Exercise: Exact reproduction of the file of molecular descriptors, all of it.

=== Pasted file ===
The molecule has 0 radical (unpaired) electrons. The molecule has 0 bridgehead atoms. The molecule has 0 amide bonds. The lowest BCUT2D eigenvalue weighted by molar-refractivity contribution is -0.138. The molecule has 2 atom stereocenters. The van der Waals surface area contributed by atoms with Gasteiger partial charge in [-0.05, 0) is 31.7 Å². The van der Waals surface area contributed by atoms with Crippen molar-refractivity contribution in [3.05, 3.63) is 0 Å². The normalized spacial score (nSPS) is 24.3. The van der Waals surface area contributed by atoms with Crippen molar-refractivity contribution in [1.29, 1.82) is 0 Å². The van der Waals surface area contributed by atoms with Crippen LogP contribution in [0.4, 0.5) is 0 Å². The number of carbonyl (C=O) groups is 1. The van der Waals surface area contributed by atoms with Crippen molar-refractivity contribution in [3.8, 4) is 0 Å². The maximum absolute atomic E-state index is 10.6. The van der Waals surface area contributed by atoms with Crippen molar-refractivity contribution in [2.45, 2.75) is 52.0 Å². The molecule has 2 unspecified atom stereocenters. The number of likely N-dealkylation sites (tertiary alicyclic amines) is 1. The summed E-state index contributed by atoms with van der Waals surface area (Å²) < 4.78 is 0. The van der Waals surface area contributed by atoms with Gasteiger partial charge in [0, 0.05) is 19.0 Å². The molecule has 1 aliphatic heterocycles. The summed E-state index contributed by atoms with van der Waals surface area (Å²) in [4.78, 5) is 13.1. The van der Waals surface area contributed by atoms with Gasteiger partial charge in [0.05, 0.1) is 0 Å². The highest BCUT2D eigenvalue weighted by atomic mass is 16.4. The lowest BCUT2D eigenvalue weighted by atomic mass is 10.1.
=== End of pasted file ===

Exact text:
The molecule has 0 radical (unpaired) electrons. The molecule has 0 bridgehead atoms. The molecule has 0 amide bonds. The lowest BCUT2D eigenvalue weighted by molar-refractivity contribution is -0.138. The molecule has 2 atom stereocenters. The van der Waals surface area contributed by atoms with Gasteiger partial charge in [-0.05, 0) is 31.7 Å². The van der Waals surface area contributed by atoms with Crippen molar-refractivity contribution in [3.05, 3.63) is 0 Å². The normalized spacial score (nSPS) is 24.3. The van der Waals surface area contributed by atoms with Crippen molar-refractivity contribution in [1.29, 1.82) is 0 Å². The van der Waals surface area contributed by atoms with Crippen LogP contribution in [0.4, 0.5) is 0 Å². The number of carbonyl (C=O) groups is 1. The van der Waals surface area contributed by atoms with Crippen molar-refractivity contribution in [3.8, 4) is 0 Å². The maximum absolute atomic E-state index is 10.6. The van der Waals surface area contributed by atoms with Crippen molar-refractivity contribution in [2.45, 2.75) is 52.0 Å². The molecule has 2 unspecified atom stereocenters. The number of likely N-dealkylation sites (tertiary alicyclic amines) is 1. The summed E-state index contributed by atoms with van der Waals surface area (Å²) < 4.78 is 0. The van der Waals surface area contributed by atoms with Gasteiger partial charge in [0, 0.05) is 19.0 Å². The molecule has 1 aliphatic heterocycles. The summed E-state index contributed by atoms with van der Waals surface area (Å²) in [4.78, 5) is 13.1. The van der Waals surface area contributed by atoms with Gasteiger partial charge in [0.05, 0.1) is 0 Å². The highest BCUT2D eigenvalue weighted by atomic mass is 16.4. The lowest BCUT2D eigenvalue weighted by atomic mass is 10.1.